By Michelle Smith — Exclusive to Silver Investing NewsTailings are materials produced from mining such as milled rock and effluents. In many cases, massive quantities of these materials, regarded as waste, are left from previous operations. Given the potential health and environmental risks associated with tailings, they could be viewed as problems or project deterrents, but then again, they could be viewed as a source of cash.
In October, International Silver (OTC Pink: ISLV) announced the signing of a letter of intent with Aurum LLC, owner of the Caselton Tailings, in anticipation of a joint venture agreement. The tailings, according to an independent engineer's report cited by International Silver, contain approximately 1,819,800 ounces of silver and 55,710 ounces of gold prior to the application of a recovery factor.International Silver hopes to operate the Caselton Tailings project while finalizing drilling and testing at its adjacent Prince mine. Before embarking on that plan, the miner will first conduct further validation sampling and metallurgical testing to reconfirm tonnages, grades, and recovery of the precious metals values. How metal is to be recovered from tailings is an issue of particular importance, as it will factor heavily into the success of the project. There are several options that could be considered, and the circumstances surrounding them, such as costs and recovery rates, can vary. El Tigre Silver, for example, is modeling its project after Dia Bras Exploration (TSXV: DIB,OTC Pink:DBEXF) whose silver tailings recovery in Mexico dates back to 2009. As a result, El Tigre Silver concluded that the Merrill Crowe method is the best. PanTerra Gold will be using an option known as the Albion process. Tailings and public concern Another consideration is the attitude toward the existence of particular tailings. Mining waste can be a sensitive issue given health and environmental concerns. Tailings, from silver operations or otherwise, and the circumstances of their disposal and storage, are issues of growing concern for the public and environmentalists. The Clayton Silver Mine, for example, was a large producer of silver and lead in Idaho that operated from 1935 to 1985. It had a massive tailings pile 15 acres in size that was in direct contact with a creek. Erosion led to contamination flowing downstream, eventually making its way to Salmon River. Concerning levels of metals were found in the soil in the town of Clayton, and the threats posed by continued wind and water erosion led the community to embark on a clean up mission nearly a decade later. A mining company would likely want to avoid getting entangled in a project where the government or community has soured attitudes due to prior damage, or where there is an agenda for justice.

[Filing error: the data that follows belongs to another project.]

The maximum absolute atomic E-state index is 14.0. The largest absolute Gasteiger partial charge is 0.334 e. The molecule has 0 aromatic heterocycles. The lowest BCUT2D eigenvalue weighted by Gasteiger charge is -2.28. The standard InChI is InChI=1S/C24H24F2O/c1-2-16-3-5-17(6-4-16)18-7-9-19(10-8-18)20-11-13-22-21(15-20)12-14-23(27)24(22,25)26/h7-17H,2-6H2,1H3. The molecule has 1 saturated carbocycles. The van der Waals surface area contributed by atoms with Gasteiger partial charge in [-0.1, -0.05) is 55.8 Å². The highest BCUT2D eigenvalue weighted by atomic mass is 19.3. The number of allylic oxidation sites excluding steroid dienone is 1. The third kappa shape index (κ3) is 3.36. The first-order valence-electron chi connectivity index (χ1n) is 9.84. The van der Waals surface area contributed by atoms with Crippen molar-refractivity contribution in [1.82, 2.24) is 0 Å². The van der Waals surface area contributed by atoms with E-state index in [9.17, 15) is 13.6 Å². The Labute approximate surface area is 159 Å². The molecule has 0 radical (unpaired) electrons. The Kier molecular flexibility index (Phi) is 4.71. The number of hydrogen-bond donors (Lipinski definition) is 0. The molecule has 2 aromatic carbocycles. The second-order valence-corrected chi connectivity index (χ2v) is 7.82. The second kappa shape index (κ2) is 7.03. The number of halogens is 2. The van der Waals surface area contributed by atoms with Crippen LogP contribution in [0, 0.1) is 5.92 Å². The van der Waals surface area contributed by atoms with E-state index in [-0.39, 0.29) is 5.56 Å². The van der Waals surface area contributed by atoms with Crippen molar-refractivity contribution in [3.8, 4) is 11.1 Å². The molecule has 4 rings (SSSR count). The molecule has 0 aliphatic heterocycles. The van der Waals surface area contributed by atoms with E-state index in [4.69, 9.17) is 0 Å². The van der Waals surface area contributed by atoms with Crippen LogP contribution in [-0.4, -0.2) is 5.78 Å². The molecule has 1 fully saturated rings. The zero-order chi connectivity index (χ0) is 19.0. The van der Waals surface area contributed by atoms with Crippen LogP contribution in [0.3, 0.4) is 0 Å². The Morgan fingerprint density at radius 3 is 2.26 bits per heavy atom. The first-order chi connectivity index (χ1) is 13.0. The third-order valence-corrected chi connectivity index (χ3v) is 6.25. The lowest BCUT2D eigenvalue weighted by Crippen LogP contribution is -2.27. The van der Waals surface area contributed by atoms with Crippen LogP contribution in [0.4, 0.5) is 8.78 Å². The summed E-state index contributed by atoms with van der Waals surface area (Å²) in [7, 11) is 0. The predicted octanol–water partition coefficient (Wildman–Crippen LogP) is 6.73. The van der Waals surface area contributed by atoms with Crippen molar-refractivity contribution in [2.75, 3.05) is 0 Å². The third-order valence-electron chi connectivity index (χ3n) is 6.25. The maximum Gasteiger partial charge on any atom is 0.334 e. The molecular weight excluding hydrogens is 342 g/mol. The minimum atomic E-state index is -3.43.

Miners are often seen as agents of damage, but when there are positive attitudes at play, tailings projects can offer the opportunity for companies to change that by providing communities with solutions for problems created in the past.Steven Craig, Vice President of Exploration at El Tigre, said the tailings at the site of El Tigre's project in Mexico were dumped directly on top of the ground. “For about 100 years, they have been rained on with the drainage flowing down into the river, which is not good,” he said. If El Tigre's tailings project is successful, it will do more than provide the company with cash flow. The reprocessed waste materials will be moved to a location where it will be stabilized using plastic barriers and rocks, reducing the associated risks. “With the project we will clean up the site and create jobs,” said Craig. Securities Disclosure: I, Michelle Smith, do not hold equity interests in any of the companies mentioned in this article. Silver Tailings: Profitable Waste? from Silver Investing News